A number of schools of anarchism have sprung up since Proudhon proclaimed himself an anarchist in 1840.
Those who most closely followed Proudhon’s economic system adopted the label mutualist. Typically mutualists support individual possession backed by mutual banking systems, emphasize associations between free laborers, and reject property titles not based on occupancy and use, such as the landed estates that rule over laborers based on historic access to state administrators. Like most anarchists, mutualists hold that resources will become more widely available as the restrictions and privileges upheld by the state are removed.
Individualist anarchism also took root in the 1840s. Josiah Warren’s experience with American utopian colonies had convinced him that upholding the sovereignty of the individual and ensuring that every person received the full value of his labor were crucial ingredients for a successful equitable society. His writings had a profound influence on other libertarians in America. In Germany, Max Stirner came out with his 1845 book The Ego and His Own, which rejected morality and absolutes. Stirner’s egoism later became an influence on anarchists, and many, including Benjamin Tucker, incorporated Stirner’s ideas into their thought.
Collectivist anarchism, which was advocated by international man of revolution Mikhail Bakunin, emphasizes the collective association of workers instead of individual ownership like the mutualists and individualists. Labor was seen as a social endeavor and individuals could access the products of society so far as they contributed to it with their own labor.
Anarchist communism, advocated by Peter Kropotkin, goes farther by holding that individuals should work in common and receive resources based upon their needs, rather than upon their deeds.
Anarchist syndicalism takes the federated labor union as the basis for organizing revolutionary action as well as the basis for economic organization in an anarchist society. Workers’ federations would run factories, farms, and other workplaces.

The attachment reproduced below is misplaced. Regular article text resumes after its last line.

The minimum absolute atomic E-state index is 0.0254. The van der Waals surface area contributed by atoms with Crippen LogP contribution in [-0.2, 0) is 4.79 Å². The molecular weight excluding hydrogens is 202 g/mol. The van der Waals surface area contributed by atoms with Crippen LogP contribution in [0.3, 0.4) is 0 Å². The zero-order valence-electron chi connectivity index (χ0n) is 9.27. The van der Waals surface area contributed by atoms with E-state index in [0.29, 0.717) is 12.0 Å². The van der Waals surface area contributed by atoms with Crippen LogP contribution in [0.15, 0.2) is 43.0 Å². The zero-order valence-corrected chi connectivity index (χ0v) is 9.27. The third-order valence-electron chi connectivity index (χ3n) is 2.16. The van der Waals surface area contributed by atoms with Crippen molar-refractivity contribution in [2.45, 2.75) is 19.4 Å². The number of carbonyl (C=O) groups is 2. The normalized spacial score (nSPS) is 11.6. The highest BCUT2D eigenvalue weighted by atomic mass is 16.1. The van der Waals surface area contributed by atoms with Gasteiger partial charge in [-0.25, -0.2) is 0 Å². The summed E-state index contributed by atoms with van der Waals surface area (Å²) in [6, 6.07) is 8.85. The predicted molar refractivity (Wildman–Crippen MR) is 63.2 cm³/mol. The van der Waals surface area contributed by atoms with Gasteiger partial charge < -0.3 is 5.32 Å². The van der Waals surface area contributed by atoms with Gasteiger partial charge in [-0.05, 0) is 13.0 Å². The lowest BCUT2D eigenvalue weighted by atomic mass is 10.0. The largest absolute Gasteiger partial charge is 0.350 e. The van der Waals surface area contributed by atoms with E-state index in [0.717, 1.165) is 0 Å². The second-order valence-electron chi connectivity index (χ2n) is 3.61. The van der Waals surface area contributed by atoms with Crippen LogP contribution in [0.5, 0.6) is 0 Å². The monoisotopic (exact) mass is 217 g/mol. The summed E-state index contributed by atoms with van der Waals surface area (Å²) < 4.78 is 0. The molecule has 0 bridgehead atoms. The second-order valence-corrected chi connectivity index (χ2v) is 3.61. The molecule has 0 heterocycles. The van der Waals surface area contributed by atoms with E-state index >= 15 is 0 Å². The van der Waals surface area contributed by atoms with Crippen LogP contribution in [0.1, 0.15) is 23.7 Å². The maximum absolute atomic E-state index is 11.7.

Anarcho-capitalism was first expressed in the mid-twentieth century by Murray Rothbard and David Friedman, but was largely anticipated by Gustave de Molinari in his 1849 essay, “The Production of Security.” Anarcho-capitalists draw heavily on studies in economics, often in the Austrian school, to advocate a society where services typically provided by government are instead provided by market actors. Anarcho-capitalists generally see exchanges in a free market as choices made among equals and are therefore less concerned about credit, interest, rent, and labor issues than other anarchists.
Note that some anarchists would exclude other categories from anarchism. To me if the anarcho comes first and the economic preferences second then an advocate of any of these schools can rightfully be categorized as anarchist.
A number of other labels have been adopted by anarchists to show a particular emphasis in their goals and methods, and adopting one label by no means excludes the ideas of another. Anarcho-pacifism, related to Christian anarchism and the writings of Tolstoy, opposes any use of force or violence as inherently authoritarian. Green anarchism, of which primitivism is one subset, has a particular focus on ecology. Anarcha-feminism analyzes and combats patriarchy with anarchist principles. Anarcho-transhumanism explores the relationship between anarchist thought and major scientific advancements in human longevity and capability. Agorism sees opportunities for liberation in markets that aren’t sanctioned by the state.
All anarchists seek the greatest freedom for each individual, unrestrained by political, social, or economic authority.
The state is nothing mystical, but is an institution made of people. It is a social organization that incentives certain behavior, generally worse behavior than that encouraged by free association on principles of cooperation and solidarity. The state relies for its existence on force and deference to people of higher rank. It enforces its own monopoly. To get to the top, political leaders must please powerful interests and usually continue working with certain interests in order to stay in power. Darian Worden